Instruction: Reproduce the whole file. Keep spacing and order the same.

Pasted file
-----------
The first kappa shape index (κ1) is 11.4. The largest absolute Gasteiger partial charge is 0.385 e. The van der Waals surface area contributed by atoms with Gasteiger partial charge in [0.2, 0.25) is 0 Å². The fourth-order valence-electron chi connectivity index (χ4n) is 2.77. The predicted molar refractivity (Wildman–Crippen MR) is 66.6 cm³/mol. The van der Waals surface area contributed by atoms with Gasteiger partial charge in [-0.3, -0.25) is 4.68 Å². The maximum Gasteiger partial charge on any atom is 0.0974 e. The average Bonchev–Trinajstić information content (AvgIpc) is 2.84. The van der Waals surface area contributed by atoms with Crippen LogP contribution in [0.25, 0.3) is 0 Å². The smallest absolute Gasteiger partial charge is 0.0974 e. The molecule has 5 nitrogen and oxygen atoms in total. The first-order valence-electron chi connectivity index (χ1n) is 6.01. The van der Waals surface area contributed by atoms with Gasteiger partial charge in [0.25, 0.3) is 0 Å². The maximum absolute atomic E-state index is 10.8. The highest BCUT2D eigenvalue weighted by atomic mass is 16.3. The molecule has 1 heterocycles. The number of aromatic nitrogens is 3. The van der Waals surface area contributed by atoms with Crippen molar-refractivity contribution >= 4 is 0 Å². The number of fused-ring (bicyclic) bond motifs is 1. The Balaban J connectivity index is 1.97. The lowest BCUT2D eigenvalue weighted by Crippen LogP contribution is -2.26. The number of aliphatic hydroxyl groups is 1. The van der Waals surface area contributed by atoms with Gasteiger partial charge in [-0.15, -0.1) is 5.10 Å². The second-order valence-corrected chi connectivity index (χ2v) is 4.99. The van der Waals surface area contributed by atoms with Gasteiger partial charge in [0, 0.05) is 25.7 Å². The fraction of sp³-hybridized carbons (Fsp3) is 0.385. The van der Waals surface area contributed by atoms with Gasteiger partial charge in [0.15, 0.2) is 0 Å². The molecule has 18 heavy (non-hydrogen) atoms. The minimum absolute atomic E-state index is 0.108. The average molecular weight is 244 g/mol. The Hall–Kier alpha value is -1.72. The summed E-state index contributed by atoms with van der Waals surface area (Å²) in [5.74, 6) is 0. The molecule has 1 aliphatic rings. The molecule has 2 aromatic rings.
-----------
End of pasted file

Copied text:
The first kappa shape index (κ1) is 11.4. The largest absolute Gasteiger partial charge is 0.385 e. The van der Waals surface area contributed by atoms with Gasteiger partial charge in [0.2, 0.25) is 0 Å². The fourth-order valence-electron chi connectivity index (χ4n) is 2.77. The predicted molar refractivity (Wildman–Crippen MR) is 66.6 cm³/mol. The van der Waals surface area contributed by atoms with Gasteiger partial charge in [-0.3, -0.25) is 4.68 Å². The maximum Gasteiger partial charge on any atom is 0.0974 e. The average Bonchev–Trinajstić information content (AvgIpc) is 2.84. The van der Waals surface area contributed by atoms with Crippen LogP contribution in [0.25, 0.3) is 0 Å². The smallest absolute Gasteiger partial charge is 0.0974 e. The molecule has 5 nitrogen and oxygen atoms in total. The first-order valence-electron chi connectivity index (χ1n) is 6.01. The van der Waals surface area contributed by atoms with Gasteiger partial charge in [0.25, 0.3) is 0 Å². The maximum absolute atomic E-state index is 10.8. The highest BCUT2D eigenvalue weighted by atomic mass is 16.3. The molecule has 1 heterocycles. The number of aromatic nitrogens is 3. The van der Waals surface area contributed by atoms with Crippen molar-refractivity contribution >= 4 is 0 Å². The number of fused-ring (bicyclic) bond motifs is 1. The Balaban J connectivity index is 1.97. The lowest BCUT2D eigenvalue weighted by Crippen LogP contribution is -2.26. The number of aliphatic hydroxyl groups is 1. The van der Waals surface area contributed by atoms with Gasteiger partial charge in [-0.15, -0.1) is 5.10 Å². The second-order valence-corrected chi connectivity index (χ2v) is 4.99. The van der Waals surface area contributed by atoms with Gasteiger partial charge in [0, 0.05) is 25.7 Å². The fraction of sp³-hybridized carbons (Fsp3) is 0.385. The van der Waals surface area contributed by atoms with Gasteiger partial charge in [0.15, 0.2) is 0 Å². The molecule has 18 heavy (non-hydrogen) atoms. The minimum absolute atomic E-state index is 0.108. The average molecular weight is 244 g/mol. The Hall–Kier alpha value is -1.72. The summed E-state index contributed by atoms with van der Waals surface area (Å²) in [5.74, 6) is 0. The molecule has 1 aliphatic rings. The molecule has 2 aromatic rings.